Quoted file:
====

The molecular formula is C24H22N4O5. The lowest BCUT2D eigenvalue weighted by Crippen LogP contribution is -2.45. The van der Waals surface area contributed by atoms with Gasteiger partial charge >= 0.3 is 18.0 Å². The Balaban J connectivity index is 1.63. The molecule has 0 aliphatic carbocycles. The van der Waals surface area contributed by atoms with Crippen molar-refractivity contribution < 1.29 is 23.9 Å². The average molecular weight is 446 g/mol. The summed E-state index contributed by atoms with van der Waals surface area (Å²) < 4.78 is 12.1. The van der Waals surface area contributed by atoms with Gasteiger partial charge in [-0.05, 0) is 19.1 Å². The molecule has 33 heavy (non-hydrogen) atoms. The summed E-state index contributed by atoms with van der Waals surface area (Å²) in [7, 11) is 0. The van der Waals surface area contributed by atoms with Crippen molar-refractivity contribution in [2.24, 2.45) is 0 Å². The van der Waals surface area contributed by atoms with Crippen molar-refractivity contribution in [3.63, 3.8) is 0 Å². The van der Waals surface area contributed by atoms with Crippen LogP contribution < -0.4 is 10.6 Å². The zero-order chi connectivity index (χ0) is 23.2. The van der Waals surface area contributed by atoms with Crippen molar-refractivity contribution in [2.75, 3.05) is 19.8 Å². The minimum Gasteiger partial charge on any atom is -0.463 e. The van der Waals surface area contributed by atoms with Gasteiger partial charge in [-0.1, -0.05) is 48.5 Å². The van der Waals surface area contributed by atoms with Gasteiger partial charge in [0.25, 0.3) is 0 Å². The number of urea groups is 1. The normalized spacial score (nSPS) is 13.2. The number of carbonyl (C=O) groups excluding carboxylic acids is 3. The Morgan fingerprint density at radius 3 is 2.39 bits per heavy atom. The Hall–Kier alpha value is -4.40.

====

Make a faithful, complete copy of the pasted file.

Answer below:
The molecular formula is C24H22N4O5. The lowest BCUT2D eigenvalue weighted by Crippen LogP contribution is -2.45. The van der Waals surface area contributed by atoms with Gasteiger partial charge >= 0.3 is 18.0 Å². The Balaban J connectivity index is 1.63. The molecule has 0 aliphatic carbocycles. The van der Waals surface area contributed by atoms with Crippen molar-refractivity contribution < 1.29 is 23.9 Å². The average molecular weight is 446 g/mol. The summed E-state index contributed by atoms with van der Waals surface area (Å²) < 4.78 is 12.1. The van der Waals surface area contributed by atoms with Gasteiger partial charge in [-0.05, 0) is 19.1 Å². The molecule has 33 heavy (non-hydrogen) atoms. The summed E-state index contributed by atoms with van der Waals surface area (Å²) in [7, 11) is 0. The van der Waals surface area contributed by atoms with Crippen molar-refractivity contribution in [2.24, 2.45) is 0 Å². The van der Waals surface area contributed by atoms with Crippen molar-refractivity contribution in [3.63, 3.8) is 0 Å². The van der Waals surface area contributed by atoms with Crippen LogP contribution < -0.4 is 10.6 Å². The zero-order chi connectivity index (χ0) is 23.2. The van der Waals surface area contributed by atoms with Crippen molar-refractivity contribution in [2.75, 3.05) is 19.8 Å². The minimum Gasteiger partial charge on any atom is -0.463 e. The van der Waals surface area contributed by atoms with Gasteiger partial charge in [-0.1, -0.05) is 48.5 Å². The van der Waals surface area contributed by atoms with Gasteiger partial charge in [0.25, 0.3) is 0 Å². The number of urea groups is 1. The normalized spacial score (nSPS) is 13.2. The number of carbonyl (C=O) groups excluding carboxylic acids is 3. The Morgan fingerprint density at radius 3 is 2.39 bits per heavy atom. The Hall–Kier alpha value is -4.40.